Bishop of Clogher's Sermon The Second Sunday in Lent, March 8 2009
Bishop of Clogher's Sermon The Second Sunday in Lent, March 8 2009

Holy Communion in St George’s Cathedral, Diocese of Jerusalem

Sermon preached by Michael Jackson, bishop of Clogher, Ireland

Readings: Genesis 17:1-7, 15-16; psalm 22:23-31; Romans 4:13-23; St Mark 8:31-38

Mark 8.32: Jesus said all this quite openly. And Peter took him aside and began to rebuke him.

You may remember that, last Sunday, we heard of the covenant made by God with Noah. This week we hear of the covenant made by God with Abraham. The first covenant sets out in detail the new relationship between God and creation. The second covenant sets out in detail the relationship between God and Abraham and, by extension, all nations. Here we have the opening of a fresh chapter in the work of God in loving the world into being, in actively restoring to right relationship everything that is now out of place and in freeing everything and everyone he loves to live a renewed life. Notice – in Noah - not only that God’s creation is freed from the cloud of wickedness as represented in the Tower of Babel. Notice – in Abraham - also that creation is freed from the scourge and limitation of exclusivity in that a multitude of nations will flow from this covenant. And nationhood of itself brings the recognition of diversity as a working model of living. As we know, all too well, we are only as mature politically as we treat and respect those who differ from us. Diversity is our friend, not our enemy.

The gift of the future, therefore, is what all creation receives from God in this type of covenanting. And all of this is entirely in line with the Collect for Ash Wednesday which we use daily throughout Lent and particularly with its opening clause:
Almighty and everlasting God, you hate nothing that you have made and forgive the sins of all those who are penitent: Create and make in us new and contrite hearts that we, worthily lamenting our sins and acknowledging our wretchedness, may receive from you, the God of all mercy, perfect remission and forgiveness; through Jesus Christ our Lord.
Original love is stronger than original sin – and this repeatedly is the message which we receive and read in the Season of Lent.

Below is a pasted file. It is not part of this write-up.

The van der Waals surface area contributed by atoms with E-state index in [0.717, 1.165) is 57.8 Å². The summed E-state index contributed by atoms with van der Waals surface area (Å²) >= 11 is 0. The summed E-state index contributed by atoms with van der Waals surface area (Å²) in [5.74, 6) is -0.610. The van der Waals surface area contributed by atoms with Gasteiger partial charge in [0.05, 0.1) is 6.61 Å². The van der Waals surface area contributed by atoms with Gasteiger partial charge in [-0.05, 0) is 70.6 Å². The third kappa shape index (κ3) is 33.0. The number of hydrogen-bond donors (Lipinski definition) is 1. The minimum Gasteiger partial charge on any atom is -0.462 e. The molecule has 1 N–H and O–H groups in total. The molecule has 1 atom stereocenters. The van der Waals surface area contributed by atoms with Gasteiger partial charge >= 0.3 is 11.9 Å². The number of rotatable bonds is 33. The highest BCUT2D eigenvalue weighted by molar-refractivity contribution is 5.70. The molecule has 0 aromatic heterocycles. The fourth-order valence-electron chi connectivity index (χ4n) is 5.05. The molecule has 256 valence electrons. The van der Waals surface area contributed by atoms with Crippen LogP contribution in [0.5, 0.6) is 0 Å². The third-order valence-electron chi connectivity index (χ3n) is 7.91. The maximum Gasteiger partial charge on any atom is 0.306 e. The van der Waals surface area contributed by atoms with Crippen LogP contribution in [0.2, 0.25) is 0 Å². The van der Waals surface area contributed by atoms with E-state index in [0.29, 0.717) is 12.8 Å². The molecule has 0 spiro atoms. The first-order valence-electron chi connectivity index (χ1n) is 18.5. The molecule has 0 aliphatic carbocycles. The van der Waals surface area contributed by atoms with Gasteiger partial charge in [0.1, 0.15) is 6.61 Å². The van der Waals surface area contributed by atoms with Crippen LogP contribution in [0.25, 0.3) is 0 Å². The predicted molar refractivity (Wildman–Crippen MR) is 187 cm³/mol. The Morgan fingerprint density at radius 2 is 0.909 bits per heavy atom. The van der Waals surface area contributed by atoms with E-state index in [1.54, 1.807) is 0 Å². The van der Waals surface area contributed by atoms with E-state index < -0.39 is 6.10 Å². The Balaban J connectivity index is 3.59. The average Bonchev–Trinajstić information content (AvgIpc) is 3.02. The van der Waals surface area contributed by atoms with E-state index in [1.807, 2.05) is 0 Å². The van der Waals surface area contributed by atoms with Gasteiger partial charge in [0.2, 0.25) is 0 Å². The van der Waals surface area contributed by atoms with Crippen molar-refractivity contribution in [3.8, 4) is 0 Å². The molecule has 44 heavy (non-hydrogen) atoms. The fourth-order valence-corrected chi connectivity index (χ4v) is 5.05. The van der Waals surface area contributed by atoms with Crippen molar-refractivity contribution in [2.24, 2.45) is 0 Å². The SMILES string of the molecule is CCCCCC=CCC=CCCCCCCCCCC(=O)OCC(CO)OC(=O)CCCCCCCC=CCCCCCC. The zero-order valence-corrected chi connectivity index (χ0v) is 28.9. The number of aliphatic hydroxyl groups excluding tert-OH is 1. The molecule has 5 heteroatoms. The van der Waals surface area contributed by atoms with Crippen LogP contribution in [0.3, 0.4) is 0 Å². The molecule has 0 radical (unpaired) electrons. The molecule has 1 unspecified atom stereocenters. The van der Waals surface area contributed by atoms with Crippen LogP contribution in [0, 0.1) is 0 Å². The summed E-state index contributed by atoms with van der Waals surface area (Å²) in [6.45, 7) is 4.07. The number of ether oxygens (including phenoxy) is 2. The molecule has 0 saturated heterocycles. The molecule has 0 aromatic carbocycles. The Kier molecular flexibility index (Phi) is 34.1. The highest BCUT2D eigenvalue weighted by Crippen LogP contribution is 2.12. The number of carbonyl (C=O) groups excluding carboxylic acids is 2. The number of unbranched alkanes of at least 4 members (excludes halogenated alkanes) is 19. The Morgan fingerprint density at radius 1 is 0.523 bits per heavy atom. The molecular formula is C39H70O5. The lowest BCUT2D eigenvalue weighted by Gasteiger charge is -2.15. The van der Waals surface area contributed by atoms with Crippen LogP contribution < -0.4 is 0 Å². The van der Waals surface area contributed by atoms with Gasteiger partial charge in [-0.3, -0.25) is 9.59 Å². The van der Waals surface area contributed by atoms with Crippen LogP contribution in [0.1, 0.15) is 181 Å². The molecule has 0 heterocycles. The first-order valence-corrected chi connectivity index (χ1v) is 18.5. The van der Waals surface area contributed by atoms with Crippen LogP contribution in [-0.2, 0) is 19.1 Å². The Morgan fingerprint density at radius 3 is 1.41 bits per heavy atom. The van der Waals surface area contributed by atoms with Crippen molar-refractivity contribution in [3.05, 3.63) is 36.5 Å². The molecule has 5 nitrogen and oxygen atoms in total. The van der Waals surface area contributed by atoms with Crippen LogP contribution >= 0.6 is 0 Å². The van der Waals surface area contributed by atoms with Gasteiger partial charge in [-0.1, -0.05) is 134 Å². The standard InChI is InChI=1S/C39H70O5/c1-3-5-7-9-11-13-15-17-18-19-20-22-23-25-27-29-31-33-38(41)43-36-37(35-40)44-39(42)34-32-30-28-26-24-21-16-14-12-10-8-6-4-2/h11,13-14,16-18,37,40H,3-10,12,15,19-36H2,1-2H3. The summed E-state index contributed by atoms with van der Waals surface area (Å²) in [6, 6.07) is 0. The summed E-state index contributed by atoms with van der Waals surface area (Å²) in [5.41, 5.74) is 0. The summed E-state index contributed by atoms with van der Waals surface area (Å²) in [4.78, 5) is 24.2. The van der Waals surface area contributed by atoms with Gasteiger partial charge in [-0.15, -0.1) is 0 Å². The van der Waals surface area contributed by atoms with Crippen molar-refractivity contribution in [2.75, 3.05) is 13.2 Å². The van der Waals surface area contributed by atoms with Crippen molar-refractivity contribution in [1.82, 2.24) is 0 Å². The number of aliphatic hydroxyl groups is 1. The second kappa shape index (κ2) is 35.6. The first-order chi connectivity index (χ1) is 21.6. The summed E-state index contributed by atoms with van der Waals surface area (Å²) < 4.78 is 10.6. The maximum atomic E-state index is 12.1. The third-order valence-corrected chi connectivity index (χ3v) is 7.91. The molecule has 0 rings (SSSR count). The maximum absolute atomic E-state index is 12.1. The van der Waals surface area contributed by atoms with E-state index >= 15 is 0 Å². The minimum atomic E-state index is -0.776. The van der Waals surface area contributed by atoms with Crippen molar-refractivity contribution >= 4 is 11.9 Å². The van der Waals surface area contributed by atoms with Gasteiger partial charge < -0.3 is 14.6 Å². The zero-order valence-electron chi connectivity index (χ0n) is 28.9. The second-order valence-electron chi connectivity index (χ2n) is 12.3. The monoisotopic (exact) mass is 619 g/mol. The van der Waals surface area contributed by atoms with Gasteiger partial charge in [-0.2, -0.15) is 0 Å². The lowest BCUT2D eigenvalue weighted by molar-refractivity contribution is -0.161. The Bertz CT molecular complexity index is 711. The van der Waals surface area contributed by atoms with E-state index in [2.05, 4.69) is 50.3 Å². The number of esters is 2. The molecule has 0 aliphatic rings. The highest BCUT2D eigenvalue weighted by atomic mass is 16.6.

In regard to the creation, the challenge of the wilderness annually asks us if we can see in the deepest tracts of emptiness the seeds of growth. Our world and the people who inhabit it today is battered by many events and situations, and at present none more so than the people of this land. The suffering in human terms which we who are visitors and pilgrims have seen on television and read in newspapers can only represent a fragment of the range of suffering endured by people who have become victims by being in the only place they have to call home at the wrong time. Your own bishop has spoken courageously and compassionately of the gift of love ‘that gives us strength to respect the human dignity of all people, Christian, Muslim and Jew alike; we are all created in the image of God.’ And, in the midst of the human devastation and escalating violence the bishop went on to say: ‘The world waits in eager expectation for people of good will, courage and vision to set aside personal agendas, to encourage the change of heart, to empower all people of faith to tear down the walls of cruelty, fear and hatred. We cannot diminish or escape from the challenges before us which are very real and confront our people. Peace, a just durable peace, is rooted in the reconciling love of God for all the people of this land.’ The courage of this statement walks hand in hand with its compassion. It gives the rest of us who, in our own context, seek to live out this spirit of generosity in the footsteps of the Lord Jesus Christ that essential gift of love - hope – a hope that God travels with those who suffer in their suffering and still shows the life and love of the new creation in the rubble of the old. We hear also of the witness of Al Ahli Arab Hospital in Gaza City, serving the needs of those whose bodies and minds have been attacked by fear and suffering, maimed by mortar and masonry – and again we are so grateful for the common witness in action on the part of dedicated individuals who give of themselves to those who are brutalized and dehumanized by war and its catastrophes.